Mozilla's Metro move shows that modern apps belong in the mortuary
Just a few days ago, Mozilla announced that it would not bother releasing a modern version of Firefox for Windows 8.x -- this in spite of the fact that a team of developers have been working on it for over a year. It seems that the company behind the famous foxy browser regards the modern interface with just about as much disdain as everyone else. So much contempt, in fact, that it can't even bring itself to use the proper terminology: "I know [Metro is] not what Microsoft calls it anymore, but it remains how we talk about it in Mozilla", sneers Johnathan Nightingale, Vice President of Firefox.
Despite acknowledging that Mozilla is no longer "tiny" (far from it, really), Nightingale says that the company needs to focus its attention on those projects that will have the most impact. According to StatCounter, Firefox still manages to grab over 20 percent of the desktop browser market, dropping very slightly to just over 19 percent once tablets are factored in. But moving forward, there will simply be no more work carried out on the modern version of the browser. It is being abandoned like the runt of a litter.
This is a big blow to Microsoft. Undoubtedly the Redmond firm will try to downplay it, but there is no getting away from the fact that this is a big name snubbing the modern side of Windows 8.x. Losing such a well-known face is a big deal, no matter how you look at it. Firefox is the third most popular desktop browser, and losing the third largest player in the market is huge. Some will say that Microsoft's Internet Explorer and Google's Chrome will benefit from this news -- which is true to a certain extent -- but the real news is that modern apps are dead. Microsoft may be pushing modern hard, but it's a very difficult thing to sell.
Adoption levels are very low, and this is something that Mozilla recognizes. There is more interest in web browsers than ever before -- this is a side-effect of the amount of time we now spend online -- and both Mozilla and Google have long made available beta, and even alpha, versions of their browsers for those who just have to live on the cutting edge. Everytime a new build is released, download servers strain under the traffic of browser updates -- yet with the modern version of Firefox, Nightingale claims that there are fewer than 1000 active daily users.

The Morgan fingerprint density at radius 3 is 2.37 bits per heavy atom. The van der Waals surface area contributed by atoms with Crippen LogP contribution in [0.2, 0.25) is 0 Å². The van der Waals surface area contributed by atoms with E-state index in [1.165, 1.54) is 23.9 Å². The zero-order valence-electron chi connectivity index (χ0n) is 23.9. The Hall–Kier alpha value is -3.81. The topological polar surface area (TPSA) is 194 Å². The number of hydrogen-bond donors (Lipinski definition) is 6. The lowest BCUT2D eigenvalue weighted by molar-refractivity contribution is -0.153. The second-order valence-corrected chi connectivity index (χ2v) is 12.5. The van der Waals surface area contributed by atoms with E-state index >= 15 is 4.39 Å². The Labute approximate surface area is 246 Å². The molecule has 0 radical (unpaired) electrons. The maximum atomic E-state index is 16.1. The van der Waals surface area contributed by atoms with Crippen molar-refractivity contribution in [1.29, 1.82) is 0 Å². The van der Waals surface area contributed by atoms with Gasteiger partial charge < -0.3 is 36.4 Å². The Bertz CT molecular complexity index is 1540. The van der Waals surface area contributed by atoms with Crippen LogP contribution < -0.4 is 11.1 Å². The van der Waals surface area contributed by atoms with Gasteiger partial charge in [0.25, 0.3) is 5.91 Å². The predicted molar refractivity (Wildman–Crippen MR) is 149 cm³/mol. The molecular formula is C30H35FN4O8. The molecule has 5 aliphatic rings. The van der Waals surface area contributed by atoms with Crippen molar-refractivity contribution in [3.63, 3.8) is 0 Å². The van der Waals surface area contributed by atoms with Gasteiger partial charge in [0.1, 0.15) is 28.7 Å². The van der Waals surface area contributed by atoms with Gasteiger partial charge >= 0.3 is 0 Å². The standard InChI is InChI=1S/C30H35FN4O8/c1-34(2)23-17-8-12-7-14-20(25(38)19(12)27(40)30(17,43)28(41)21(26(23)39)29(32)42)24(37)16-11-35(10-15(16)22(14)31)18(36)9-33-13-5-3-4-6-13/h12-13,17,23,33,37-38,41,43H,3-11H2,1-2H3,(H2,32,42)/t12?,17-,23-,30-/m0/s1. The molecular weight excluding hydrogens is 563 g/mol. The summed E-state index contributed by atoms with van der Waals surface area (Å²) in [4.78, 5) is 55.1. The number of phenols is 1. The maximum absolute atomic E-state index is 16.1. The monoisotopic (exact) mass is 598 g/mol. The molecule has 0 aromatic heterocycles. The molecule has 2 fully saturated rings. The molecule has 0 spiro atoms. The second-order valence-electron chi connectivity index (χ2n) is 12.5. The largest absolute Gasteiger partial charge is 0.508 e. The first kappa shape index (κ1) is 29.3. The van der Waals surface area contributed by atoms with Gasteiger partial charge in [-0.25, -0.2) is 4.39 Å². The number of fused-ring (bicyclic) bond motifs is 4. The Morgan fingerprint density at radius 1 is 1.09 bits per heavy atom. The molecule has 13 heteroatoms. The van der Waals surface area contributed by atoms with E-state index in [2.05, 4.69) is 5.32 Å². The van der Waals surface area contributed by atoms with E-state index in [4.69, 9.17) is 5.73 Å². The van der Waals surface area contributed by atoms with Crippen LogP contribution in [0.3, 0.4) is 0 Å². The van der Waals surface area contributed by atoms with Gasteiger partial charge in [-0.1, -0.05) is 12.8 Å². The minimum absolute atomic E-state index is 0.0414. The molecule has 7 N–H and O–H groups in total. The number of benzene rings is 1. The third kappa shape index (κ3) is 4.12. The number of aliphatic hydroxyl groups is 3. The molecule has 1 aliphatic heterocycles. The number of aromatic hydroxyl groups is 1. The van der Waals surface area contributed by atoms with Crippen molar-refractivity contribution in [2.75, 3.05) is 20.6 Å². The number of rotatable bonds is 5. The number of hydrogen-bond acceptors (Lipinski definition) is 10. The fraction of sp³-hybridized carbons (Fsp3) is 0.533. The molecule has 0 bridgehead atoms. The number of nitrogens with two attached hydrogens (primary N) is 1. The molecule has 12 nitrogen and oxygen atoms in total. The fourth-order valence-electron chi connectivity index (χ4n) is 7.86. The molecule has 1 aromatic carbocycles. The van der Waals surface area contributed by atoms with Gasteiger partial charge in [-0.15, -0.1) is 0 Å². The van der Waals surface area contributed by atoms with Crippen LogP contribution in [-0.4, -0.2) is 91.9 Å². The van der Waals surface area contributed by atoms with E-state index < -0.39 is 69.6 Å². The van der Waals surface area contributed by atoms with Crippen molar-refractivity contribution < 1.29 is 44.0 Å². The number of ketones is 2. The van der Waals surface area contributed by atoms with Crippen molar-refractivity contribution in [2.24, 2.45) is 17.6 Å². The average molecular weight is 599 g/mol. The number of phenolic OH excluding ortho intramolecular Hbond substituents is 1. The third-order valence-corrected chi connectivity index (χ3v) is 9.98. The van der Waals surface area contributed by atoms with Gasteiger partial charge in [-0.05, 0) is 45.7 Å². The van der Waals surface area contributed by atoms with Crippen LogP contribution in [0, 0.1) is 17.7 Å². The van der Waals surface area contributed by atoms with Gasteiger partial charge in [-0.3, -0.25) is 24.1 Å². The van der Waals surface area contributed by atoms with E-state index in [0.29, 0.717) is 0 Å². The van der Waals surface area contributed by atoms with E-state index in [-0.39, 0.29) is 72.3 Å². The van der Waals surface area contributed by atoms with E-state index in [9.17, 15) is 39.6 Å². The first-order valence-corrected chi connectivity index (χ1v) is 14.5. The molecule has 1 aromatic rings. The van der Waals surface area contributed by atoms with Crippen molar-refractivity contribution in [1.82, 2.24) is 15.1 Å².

Mozilla is a company that does its research. It has been in this business for years, after all. For such a big player to completely drop support for a particular platform should be seen as what it is -- a terrible blow for Microsoft. Users may bemoan the fact that they're extremely unlikely to see a modern-friendly version of Firefox, but it is Microsoft that should be licking its wounds. After more than a year of work and investment, Mozilla sees it as a better option to simply walk away "than the real costs of investment in a platform our users have shown little sign of adopting".
The problem with modern apps is that they are pale imitations of their desktop siblings. Users have become accustomed to being able to tinker with software, getting right under the hood and changing every setting imaginable. This is simply not possible with modern apps. Modern apps are watered down shadows of their former selves. They are an embarrassment to the world of software. It's time to consign them to the digital graveyard.
Windows RT users may be making use of modern apps, but this is because there's no choice. Based on comments on my previous vitriolic ejaculations, I'm fully anticipating defensive comments proclaiming the brilliance of modern apps and decrying 'outmoded' desktop software; I'm ahead of you. But the numbers speak for themselves. Modern apps are a disaster. A complete and utter unmitigated disaster. Mozilla knows it. Microsoft knows it. We all know it really. A few more people just need to admit it publicly so we can move on and get things sorted out.